Challenges of IT Planning

IT planning takes place in reaction to and anticipation of these market demands and initiatives. There may be a need for a new CRM or accounting system, or new application for manufacturing or product development. While IT planning should be part of a broader enterprise architecture or market analysis, IT involvement in technology investments are often done close to the end of the strategic planning process and without proper access to enterprise or market data.

The following questions illustrate the competing demands found within the typical IT environment:

How can we manage the prioritization of business, architectural-and project-driven initiatives?

Stakeholders place a large number of both tactical and strategic requirements on IT. IT is required to offer different technology investment options, but is often constrained by a competition for resources.

How do we balance enterprise architecture’s role with IT portfolio management?

An enterprise architect provides a high-level view of the risks and benefits of a project and the alignment to future goals. It can illustrate the project complexities and the impact of change. Future state architectures and transition plans can be used to define investment portfolio content. At the same time, portfolio management provides a detailed perspective of development and implementation. Balancing these often-competing viewpoints can be tricky.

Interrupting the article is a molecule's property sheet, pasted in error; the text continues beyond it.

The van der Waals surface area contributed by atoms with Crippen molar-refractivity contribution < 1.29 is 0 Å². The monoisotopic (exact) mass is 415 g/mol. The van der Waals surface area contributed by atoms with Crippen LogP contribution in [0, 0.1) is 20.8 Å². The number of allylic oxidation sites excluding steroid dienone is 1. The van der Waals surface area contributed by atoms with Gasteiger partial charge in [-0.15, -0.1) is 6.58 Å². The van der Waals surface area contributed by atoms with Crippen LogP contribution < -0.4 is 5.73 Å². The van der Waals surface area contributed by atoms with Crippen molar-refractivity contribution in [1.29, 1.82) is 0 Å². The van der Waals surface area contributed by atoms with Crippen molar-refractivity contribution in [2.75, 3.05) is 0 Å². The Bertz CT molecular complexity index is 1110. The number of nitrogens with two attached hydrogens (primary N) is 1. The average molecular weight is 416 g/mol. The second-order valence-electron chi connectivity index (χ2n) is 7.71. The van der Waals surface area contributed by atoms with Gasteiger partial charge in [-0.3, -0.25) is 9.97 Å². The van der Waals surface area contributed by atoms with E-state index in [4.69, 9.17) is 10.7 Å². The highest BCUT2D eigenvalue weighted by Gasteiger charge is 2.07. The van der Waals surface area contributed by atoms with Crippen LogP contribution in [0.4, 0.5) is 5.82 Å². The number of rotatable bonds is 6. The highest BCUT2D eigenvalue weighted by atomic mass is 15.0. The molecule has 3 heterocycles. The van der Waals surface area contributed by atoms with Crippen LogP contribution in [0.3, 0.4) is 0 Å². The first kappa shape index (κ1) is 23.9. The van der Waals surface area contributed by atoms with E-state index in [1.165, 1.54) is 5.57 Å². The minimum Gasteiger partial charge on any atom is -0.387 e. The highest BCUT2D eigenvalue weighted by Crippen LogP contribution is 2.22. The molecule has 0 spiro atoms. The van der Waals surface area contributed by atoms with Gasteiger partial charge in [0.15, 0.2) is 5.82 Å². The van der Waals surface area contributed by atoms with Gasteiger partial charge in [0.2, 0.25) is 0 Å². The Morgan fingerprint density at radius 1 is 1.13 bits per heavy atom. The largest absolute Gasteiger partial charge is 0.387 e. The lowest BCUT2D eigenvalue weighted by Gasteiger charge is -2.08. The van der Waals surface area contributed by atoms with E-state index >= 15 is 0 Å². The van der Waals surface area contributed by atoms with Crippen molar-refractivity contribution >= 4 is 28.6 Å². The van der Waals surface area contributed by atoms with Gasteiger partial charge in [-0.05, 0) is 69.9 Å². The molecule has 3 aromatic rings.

How well are application lifecycles being managed?

Application management requires a product/service/asset view over time. Well-managed application lifecycles demand a process of continuous releases, especially when time to market is key. The higher level view required by portfolio management provides a broader perspective of how all assets work together. Balancing application lifecycle demands against a broader portfolio framework can present an inherent conflict about priorities and a struggle for resources.

How do we manage the numerous and often conflicting governance requirements across the delivery process?

As many organizations move to small-team agile development, coordinating the various application development projects becomes more difficult. Managing the development process using waterfall methods can shorten schedules but can also increase the chance of errors and a disconnect with broader portfolio and enterprise goals.

How do we address different lifecycles and tribes in the organization?